Going abroad can be a very exciting time. Even just the beginning process of researching cities, talking with other students who may have traveled before you, organizing which other trips you’ll make with your friends can be a bit of a whirlwind. But what do you do when you finally selected your perfect location?
For me, I did a lot of the heavy research before I was admitted to QMUL’s study abroad program. I knew which countries I absolutely had to see, and which I could pass. I knew I wanted to be in a big city, and I wanted to ease some of the tensions that come with living somewhere where english isn’t the 1st language. But after getting accepted, I kind of dropped the ball. Being here for a month, I’ve thought of 5 dos and don’ts for the beginning of your transition to Queen Mary.
DO: Research the area you’re in.
I thought I knew everything there was to know about London. Fish and chips was the main meal. Afternoon tea was a mandatory staple. Everything I thought I knew about London from watered down TV shows or word of mouth was actually thrown out the window by the end of my first week. Even just the East End, where QMUL is located is full of so much possibility. There’s always so much to do in our part of London, whether it’s thrifting or a farmers market or a show.
DON’T: Get caught up on planning trips away from where you’re living.
This goes back to my first point. London is incredible for multiple reasons. Yes, it makes travel accessible, but there’s so much to do here, that you could spend every weekend exploring and you’d still have more to see. Some of my favorite places I’ve visited in London are Kensington and Camden. Those are two places I want to visit again, and there’s still so much more on my list. The first month of being in your new home should be dedicated to knowing it.
DO: Set up a plan for communication.
When I arrived in London, I figured I would still be able to use my phone because it has an international plan. But rather than actually checking if I had the plan, I was foolish and went in blind. My first two weeks in London were spent connecting to random free wifis whenever I was off campus, and heavily reserhing sim cards and burner phones as a replacement for my basically useless phone from home. Of course, there’s always 24 hour reception in France House, but it was really stressful and inconevenient having to call back and forth with my phone service and my mom, trying to figure out what I was going to do about my lack of data. This was something I easily could have taken care of at home, but I never thought in today’s day and age I’d have a problem with communication.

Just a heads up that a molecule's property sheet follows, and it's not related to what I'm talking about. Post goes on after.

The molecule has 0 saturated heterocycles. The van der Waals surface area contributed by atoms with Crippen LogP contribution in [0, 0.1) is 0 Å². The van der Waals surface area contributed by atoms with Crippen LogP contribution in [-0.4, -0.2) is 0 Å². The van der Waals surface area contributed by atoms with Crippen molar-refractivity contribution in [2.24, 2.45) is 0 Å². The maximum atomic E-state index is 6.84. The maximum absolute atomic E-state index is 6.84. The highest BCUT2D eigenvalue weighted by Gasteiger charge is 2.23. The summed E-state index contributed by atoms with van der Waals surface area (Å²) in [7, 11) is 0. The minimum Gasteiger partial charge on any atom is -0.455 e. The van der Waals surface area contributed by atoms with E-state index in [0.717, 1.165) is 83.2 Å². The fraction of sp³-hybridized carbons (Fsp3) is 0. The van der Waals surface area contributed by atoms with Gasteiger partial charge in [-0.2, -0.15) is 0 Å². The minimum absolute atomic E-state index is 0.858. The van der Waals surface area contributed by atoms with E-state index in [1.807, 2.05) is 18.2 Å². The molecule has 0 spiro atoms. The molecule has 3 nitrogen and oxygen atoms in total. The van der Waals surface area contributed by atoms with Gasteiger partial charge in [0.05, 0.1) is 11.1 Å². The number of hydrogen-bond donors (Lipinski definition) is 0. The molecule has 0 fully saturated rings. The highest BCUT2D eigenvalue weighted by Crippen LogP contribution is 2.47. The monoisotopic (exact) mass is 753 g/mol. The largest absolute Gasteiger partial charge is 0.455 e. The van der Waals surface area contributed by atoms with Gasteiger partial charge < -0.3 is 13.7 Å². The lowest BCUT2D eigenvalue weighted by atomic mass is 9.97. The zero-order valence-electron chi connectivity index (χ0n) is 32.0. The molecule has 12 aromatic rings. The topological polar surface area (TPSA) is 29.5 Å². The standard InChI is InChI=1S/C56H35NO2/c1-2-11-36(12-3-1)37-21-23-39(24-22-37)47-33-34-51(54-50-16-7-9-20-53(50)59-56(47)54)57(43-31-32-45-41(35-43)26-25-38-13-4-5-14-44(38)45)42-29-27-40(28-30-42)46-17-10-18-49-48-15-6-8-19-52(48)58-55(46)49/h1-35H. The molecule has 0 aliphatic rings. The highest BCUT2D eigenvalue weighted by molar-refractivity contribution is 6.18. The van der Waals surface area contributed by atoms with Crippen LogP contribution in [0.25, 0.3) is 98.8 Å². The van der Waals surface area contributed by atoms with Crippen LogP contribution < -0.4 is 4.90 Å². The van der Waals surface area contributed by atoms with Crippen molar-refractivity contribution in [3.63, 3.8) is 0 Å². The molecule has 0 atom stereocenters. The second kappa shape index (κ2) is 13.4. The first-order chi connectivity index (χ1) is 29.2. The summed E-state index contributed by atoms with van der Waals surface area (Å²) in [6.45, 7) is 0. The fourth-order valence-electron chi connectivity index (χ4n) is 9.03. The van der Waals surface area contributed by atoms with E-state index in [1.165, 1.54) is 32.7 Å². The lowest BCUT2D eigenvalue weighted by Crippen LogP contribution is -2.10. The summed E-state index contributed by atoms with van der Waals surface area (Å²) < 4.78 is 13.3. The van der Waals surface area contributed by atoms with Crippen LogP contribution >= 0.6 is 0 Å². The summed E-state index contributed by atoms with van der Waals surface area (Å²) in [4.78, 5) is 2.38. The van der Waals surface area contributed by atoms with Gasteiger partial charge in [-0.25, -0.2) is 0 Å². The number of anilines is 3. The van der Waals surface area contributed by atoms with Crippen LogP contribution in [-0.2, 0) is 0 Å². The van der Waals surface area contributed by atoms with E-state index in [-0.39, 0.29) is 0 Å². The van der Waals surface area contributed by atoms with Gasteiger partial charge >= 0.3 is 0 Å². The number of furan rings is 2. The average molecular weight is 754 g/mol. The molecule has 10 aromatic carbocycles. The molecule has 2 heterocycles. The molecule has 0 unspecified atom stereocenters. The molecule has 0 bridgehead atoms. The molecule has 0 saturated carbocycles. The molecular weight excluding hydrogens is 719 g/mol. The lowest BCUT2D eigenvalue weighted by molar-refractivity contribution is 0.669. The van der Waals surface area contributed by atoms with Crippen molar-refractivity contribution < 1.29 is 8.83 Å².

DON’T: Spend all your money buying a whole new wardobe.
For me, it was very tempting to want to buy completely new things to start my new experience abroad. I love clothes and shopping, so the idea of immersing myself in “London Fashion” had me reaching for my wallet. When I arrived, not only did I realize that most of what everyone wore, I also wore, but the things I may have wanted I could easily purchase while actually in London. In fact, some things, like jackets and boots made more sense to purchase here.
DO: Pack early and efficiently.
I definitely devoted too much room in my suitcase to clothes. Ideally, I should have used more space to bring things from home, like my favorite snacks, bedsheets, school supplies, and other necessities. Although almost everything I could get in the States I could also get here, it would have been cheaper to make a Costco run before coming abroad and dealing with the high conversion rate. Also, having a familiar blanket or other things that connect you to home really ease the transition.
Ultimately, your experience abroad will be full of dos and dont’s, but it’s all part of the learning experience. It’s really important to go in with an open mind and excitement for what’s to come.